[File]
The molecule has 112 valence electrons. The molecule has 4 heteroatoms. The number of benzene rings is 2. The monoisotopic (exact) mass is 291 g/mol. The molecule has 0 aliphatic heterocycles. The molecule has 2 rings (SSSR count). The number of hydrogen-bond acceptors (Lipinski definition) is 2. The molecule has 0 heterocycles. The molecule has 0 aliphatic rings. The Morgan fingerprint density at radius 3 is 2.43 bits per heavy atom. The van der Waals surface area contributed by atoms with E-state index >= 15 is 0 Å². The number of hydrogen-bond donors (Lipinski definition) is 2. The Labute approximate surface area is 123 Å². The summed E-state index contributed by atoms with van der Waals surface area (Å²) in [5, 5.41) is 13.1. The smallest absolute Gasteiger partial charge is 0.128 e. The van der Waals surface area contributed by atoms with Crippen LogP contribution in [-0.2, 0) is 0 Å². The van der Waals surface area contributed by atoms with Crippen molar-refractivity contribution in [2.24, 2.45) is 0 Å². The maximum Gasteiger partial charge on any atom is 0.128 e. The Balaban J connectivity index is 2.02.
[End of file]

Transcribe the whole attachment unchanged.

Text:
The molecule has 112 valence electrons. The molecule has 4 heteroatoms. The number of benzene rings is 2. The monoisotopic (exact) mass is 291 g/mol. The molecule has 0 aliphatic heterocycles. The molecule has 2 rings (SSSR count). The number of hydrogen-bond acceptors (Lipinski definition) is 2. The molecule has 0 heterocycles. The molecule has 0 aliphatic rings. The Morgan fingerprint density at radius 3 is 2.43 bits per heavy atom. The van der Waals surface area contributed by atoms with E-state index >= 15 is 0 Å². The number of hydrogen-bond donors (Lipinski definition) is 2. The Labute approximate surface area is 123 Å². The summed E-state index contributed by atoms with van der Waals surface area (Å²) in [5, 5.41) is 13.1. The smallest absolute Gasteiger partial charge is 0.128 e. The van der Waals surface area contributed by atoms with Crippen LogP contribution in [-0.2, 0) is 0 Å². The van der Waals surface area contributed by atoms with Crippen molar-refractivity contribution in [2.24, 2.45) is 0 Å². The maximum Gasteiger partial charge on any atom is 0.128 e. The Balaban J connectivity index is 2.02.